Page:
1862: Paschal Piola Parkman to Mary Adelia (Parker) Parkman

How Cavalryman Paschal Parkman might have looked.

How Pvt. Paschal Parkman might have looked.

This letter was written by Paschal Piola Parkman (1836-1869) to his wife, Mary Adelia (Parker) Parkman (1842-1874) of Philo, Champaign County, Illinois. The couple were married on 17 February 1860 in Champaign County. In the letter, Paschal mentions their young daughter, Emma Sarah Parkman (1861-1919), whom her fondly calls “the little witch.” Paschal’s parents were Chauncey Parkman (1798-1869) and Harriet Tidd Wilkinson (1801-1883) of Franklin County, Massachusetts. Mary’s parents were Ebenezer Warren Parker (1813-1897) and Chloe Allen Parmenter (1817-1892) who came from Worcester County, Massachusetts to Philo, Champaign County, Illinois in April 1856.

Paschal enlisted as a private in Company I, 2nd Illinois Cavalry in August 1862. He mustered out of the service two years later as a sergeant. Company I saw service in the western theatre of the war.

1862 Letter

1862 Letter

Addressed to Mrs. Mary A. Parkman, Urbana, Campaign County, Illinois

Paducah [Kentucky]
Sunday, February 2, 1862

My dear Mary,

Uours of January 30th I received this morning. I thought I would answer it, I hope you will excuse my writing so often for I expect soon to be in active service & then I can’t write so much so I will improve my leisure moments for if my letters gig you as much pleasure as yours do me, I shall consider my time well spent. I am much obliged to you for your sympathy. I know that you think of me often & would gladly share my hardships if it was possible but I don’t think it best for you to expose yourself. It would do me no good to see you exposed to hardships but if ever it is my misfortune to be wounded or in any way need your care, I shall  most gladly avail myself of your kind offer.

I trust the time is far distant when I shall stand in need of such service. I would not mind a few scratches but I ain’t very particular about losing a leg or an arm, yet there is no telling what will happen. I shall endeavor to take as good care of my health as circumstances will admit & leave the rest to take care of itself. The life of the soldier is a life of danger on every hand yet he soon becomes accustomed to it & takes no notice of things that would startle & make a man not a soldier turn tail. I know that such has been my experience. I have seen & known of things that have happened since I have been in the army that had I been at home would have excited me very much but hear I take no notice of them, consider them a matter of course, & let them go as such. I don’t know whether these influences will wear off when I get out of the army or not but I expect they will — at least I hope they will.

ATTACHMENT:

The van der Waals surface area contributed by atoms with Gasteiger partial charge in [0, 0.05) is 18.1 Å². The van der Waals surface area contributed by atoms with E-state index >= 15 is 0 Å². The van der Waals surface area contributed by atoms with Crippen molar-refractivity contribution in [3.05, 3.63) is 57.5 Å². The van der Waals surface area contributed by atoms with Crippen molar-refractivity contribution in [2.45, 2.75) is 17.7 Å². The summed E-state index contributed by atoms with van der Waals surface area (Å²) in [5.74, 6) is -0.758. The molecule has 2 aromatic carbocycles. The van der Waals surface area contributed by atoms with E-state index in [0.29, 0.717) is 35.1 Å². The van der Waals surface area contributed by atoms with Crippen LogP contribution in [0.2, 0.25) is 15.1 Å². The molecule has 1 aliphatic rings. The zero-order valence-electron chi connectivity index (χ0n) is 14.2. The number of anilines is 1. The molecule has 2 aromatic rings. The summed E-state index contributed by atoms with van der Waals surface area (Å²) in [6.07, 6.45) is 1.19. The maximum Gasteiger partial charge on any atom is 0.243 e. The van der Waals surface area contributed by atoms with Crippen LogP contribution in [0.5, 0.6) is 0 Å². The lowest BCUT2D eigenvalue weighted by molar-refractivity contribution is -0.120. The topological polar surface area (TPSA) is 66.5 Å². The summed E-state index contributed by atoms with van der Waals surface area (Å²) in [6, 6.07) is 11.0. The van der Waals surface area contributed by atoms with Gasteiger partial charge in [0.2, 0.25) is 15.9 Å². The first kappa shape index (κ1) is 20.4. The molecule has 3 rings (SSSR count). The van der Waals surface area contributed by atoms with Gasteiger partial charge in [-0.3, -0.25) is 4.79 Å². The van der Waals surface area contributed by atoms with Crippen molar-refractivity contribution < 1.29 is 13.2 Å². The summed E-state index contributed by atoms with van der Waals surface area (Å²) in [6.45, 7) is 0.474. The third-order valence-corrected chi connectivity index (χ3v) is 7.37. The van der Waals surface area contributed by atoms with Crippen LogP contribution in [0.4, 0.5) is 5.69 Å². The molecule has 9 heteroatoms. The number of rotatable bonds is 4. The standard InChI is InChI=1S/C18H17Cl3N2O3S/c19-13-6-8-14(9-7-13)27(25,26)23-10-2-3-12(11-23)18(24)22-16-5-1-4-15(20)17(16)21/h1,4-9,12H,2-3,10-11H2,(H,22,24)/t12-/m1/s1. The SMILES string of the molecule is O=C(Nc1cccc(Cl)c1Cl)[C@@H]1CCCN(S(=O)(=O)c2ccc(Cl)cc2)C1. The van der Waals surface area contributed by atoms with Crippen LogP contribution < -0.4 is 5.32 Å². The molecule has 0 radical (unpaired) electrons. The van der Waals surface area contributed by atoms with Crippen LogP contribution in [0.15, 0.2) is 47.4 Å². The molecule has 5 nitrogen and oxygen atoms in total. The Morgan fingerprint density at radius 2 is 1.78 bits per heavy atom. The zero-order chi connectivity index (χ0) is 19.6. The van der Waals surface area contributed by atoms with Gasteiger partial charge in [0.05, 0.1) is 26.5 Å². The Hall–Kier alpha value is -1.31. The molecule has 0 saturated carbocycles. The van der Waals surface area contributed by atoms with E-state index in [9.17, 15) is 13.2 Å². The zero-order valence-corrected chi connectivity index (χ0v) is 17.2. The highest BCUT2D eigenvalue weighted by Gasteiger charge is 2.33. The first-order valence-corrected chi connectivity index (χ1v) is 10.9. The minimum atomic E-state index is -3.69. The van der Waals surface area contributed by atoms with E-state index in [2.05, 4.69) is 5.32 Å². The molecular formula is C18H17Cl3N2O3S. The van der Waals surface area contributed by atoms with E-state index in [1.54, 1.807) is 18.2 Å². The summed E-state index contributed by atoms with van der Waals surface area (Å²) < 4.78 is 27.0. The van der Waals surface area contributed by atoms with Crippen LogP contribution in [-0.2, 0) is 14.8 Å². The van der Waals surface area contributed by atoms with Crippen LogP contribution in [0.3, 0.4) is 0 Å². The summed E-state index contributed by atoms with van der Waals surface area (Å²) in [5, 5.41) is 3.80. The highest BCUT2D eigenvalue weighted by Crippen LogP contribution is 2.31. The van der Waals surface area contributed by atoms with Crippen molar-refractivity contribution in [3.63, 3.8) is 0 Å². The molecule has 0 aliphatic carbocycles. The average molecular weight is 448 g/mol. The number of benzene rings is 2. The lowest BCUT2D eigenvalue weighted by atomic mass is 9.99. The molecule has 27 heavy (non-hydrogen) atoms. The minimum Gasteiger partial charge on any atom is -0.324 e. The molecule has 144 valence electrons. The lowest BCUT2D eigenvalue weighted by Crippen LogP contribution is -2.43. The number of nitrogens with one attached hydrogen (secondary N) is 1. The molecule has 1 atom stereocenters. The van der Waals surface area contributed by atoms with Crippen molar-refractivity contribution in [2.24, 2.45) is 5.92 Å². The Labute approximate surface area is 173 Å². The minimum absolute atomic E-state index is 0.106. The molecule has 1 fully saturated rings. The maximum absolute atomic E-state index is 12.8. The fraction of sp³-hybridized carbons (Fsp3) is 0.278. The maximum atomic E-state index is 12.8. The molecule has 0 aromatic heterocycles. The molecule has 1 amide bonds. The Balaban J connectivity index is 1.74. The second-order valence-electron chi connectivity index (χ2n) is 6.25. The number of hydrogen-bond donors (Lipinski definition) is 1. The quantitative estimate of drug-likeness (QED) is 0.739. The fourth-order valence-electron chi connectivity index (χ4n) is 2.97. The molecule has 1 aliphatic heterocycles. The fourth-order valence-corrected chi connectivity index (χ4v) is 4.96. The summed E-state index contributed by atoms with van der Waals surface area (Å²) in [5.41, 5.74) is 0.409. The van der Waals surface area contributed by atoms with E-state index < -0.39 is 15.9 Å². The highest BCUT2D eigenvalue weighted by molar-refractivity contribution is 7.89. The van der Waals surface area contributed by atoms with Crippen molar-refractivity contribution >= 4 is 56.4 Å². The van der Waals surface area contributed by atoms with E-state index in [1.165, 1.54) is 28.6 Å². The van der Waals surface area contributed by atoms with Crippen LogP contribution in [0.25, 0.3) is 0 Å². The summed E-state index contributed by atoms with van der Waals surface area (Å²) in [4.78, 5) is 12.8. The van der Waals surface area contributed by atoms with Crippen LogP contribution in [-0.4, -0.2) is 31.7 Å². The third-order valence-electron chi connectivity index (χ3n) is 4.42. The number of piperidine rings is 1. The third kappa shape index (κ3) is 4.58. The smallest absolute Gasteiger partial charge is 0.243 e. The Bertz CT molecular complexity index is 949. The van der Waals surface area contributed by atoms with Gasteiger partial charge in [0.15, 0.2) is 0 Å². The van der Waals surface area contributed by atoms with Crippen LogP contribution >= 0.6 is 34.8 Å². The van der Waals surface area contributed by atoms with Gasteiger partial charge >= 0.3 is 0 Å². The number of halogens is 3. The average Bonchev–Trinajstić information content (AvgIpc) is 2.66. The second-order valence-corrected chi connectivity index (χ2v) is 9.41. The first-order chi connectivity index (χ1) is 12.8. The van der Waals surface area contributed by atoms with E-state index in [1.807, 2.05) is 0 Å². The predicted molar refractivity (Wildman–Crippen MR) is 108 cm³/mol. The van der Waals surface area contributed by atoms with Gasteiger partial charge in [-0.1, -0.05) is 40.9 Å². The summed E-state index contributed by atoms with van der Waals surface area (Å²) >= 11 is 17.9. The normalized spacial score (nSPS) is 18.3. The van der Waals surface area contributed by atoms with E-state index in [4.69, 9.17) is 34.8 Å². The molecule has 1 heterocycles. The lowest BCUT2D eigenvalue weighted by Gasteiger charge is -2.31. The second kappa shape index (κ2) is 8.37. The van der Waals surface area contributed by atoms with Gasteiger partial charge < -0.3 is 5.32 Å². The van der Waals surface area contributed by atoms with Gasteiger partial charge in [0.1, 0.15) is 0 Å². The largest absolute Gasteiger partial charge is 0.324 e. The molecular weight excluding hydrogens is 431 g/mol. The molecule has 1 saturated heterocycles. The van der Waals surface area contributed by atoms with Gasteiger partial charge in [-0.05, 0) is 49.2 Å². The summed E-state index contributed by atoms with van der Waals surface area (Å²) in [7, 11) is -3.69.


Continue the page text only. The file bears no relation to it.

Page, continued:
There is at present considerable sickness at the Post. [Lt.] Albert T. Hall is in the hospital. He is pretty weak but not dangerous so. I think he has been sick some time but has been in camp until with us a few days. It was so wet and muddy he thought he had better go to the hospital for a few days. This company has been very lucky so far. We have not lost a man except that one that was shot. I have reason to be thankful for the good health that I have had thus far. I feel first rate now [and] have a good appetite. In short, I get along.

Melley, I wish I could see you and the baby — the little witch — how I want to see her. You have reason to be proud of her for I think she is about as smart as children usually are. She must look cunning, running about cutting up all manner of shines as I know she does. Well take good care of her & yourself, my dear, & when I come home we will have a nice time.

I should think you must have some rain as well as we by what you say. A thunderstorm in the winter is something unusual & such a lone as you say that you had must have been awful. We have had a large quantity of rain here & it makes it very uncomfortable for us. The mud & rain together is rather more than one phase. Last night it froze a little for the first time in a good while & it seems nice to go round and not get my feet muddy. I hope we shall have good weather soon for I am getting tired of such as this but I don’t think we shall. It is trying to snow now & I expect it will turn to rain soon & wet everything again. Well, let it come. I guess I can stand it as much as the best of them.

I have made a pretty blunder of this. Mike [Hall] come and wanted me to cut some wood for him & when I got that cut, I took up my letters & went to writing without taking any notice of how I was writing & got it bottom upmosts as you can see, but I guess you can read it. But I must close. Goodbye ____ for now. Yours truly, from your, — Paschal

I am sorry about this sheet. It looks like ugly but I can’t help it now. Let it go. I guess you can ___ it out. Respects to all enquiring friends & love to you, my own dear Mary, From Paschal.

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